Robert Bussard on Fusion Power

September 21, 2012| Fusion|3 Minutes|By AAG

Dr. Robert Bussard shares his vision for clean, affordable fusion power. The late Dr. Bussard was a founding member of America’s fusion power establishment, spent over 20 years developing the Polywell fusor, which he claimed to generate over 100,000 times the fusion power of Farnsworth’s original experiments. Polywell was awarded the “Outstanding Technology of the Year” for 2006 by the International Academy of Science, and though Bussard passed in 2007, his research team continues to develop the Polywell fusor.

Bussard was best known as the namesake for the legendary “Bussard Ramjet”. He conceptualized the device in 1960 during his tenure in the Nuclear Propulsion Division of Los Alamos National Labs, where he designed the Nerva motor – a nuclear powered rocket proposed for heavy-lift orbital applications. He later rose to the position of Assistant Director of the Atomic Energy Commission under Robert Hirsch in the early 1970’s, where they founded the fusion power research program for the United States.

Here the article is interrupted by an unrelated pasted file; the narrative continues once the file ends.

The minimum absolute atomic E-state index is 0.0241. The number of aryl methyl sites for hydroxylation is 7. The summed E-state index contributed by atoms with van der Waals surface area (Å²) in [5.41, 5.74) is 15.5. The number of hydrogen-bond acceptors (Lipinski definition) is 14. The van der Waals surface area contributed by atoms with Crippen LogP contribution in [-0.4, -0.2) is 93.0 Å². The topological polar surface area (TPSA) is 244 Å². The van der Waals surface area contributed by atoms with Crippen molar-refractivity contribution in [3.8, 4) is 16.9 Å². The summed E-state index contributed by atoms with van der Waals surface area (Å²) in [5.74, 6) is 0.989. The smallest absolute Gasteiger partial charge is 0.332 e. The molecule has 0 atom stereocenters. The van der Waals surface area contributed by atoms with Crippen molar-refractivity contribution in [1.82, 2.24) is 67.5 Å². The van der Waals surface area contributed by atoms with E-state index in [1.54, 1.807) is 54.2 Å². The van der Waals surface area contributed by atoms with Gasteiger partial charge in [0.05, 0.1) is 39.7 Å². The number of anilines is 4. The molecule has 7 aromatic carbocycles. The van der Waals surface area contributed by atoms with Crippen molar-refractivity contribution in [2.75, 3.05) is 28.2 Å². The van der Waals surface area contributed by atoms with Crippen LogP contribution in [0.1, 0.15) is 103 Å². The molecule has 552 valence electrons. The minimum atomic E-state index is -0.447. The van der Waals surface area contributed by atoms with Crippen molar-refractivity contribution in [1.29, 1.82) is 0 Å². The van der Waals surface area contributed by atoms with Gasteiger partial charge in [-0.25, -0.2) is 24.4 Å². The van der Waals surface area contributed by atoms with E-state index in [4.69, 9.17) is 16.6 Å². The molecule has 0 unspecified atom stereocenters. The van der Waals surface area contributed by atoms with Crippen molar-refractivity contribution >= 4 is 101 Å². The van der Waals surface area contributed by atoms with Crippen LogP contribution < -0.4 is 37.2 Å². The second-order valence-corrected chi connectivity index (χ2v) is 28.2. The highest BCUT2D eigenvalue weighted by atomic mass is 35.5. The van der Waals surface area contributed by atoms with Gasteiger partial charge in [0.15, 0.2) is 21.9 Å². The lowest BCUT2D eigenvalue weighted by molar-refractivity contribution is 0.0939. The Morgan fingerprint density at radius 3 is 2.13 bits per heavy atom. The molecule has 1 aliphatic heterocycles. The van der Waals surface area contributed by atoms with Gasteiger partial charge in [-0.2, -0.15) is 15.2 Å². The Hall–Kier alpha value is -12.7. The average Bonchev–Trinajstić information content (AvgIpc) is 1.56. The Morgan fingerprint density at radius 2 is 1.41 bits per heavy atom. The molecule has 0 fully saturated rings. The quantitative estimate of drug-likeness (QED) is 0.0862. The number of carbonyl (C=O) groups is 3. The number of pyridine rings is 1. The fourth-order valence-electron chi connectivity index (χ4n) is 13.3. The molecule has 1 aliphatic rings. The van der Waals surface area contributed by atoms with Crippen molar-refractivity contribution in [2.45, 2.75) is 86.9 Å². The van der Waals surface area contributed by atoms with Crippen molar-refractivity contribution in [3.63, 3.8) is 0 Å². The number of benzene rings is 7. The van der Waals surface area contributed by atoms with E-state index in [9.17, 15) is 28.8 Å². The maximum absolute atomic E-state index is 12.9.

Bussard describes his disenchantment with big-science Tokamak research that led him to return to the roots of fusion power with the “Polywell” project that he initiated in 1986. Funded for over 20 years by the Department of the Navy, Bussard’s EMC2 corporation was tasked with solving 19 fundamental challenges that stood in the way of designing commercially viable Farnsworth fusors.

The Polywell design is a modified Farnsworth-Hirsch style fusor which traps electrons in a magnetic confinement inside its hollow center. The negatively charged electrons then accelerate positively charged ions for the purpose of achieving inertial electrostatic confinement fusion. Bussard theorized that by utilizing magnetic fields he could avoid losses from electrons striking the grid, and he reported achieving fusion rate of 10^9 fusion reactions per second as a result of the magnetic shielding, which is about 100,000 times greater fusion power than Farnsworth achieved.

Polywell was designed for high-efficiency fusion power and also for portability, which was required to satisfy the Navy’s needs for ocean vessels and submarines. These characteristics also make it suitable for high-output fusion power for space applications. While Bussard’s first intended application was an 8-foot diameter naval reactor capable of generating 100-megawatts of output energy, the ultimate goal for Polywell was to facilitate the development of a high-velocity transorbital spacecraft capable of reaching the moon in less than 8 hours time.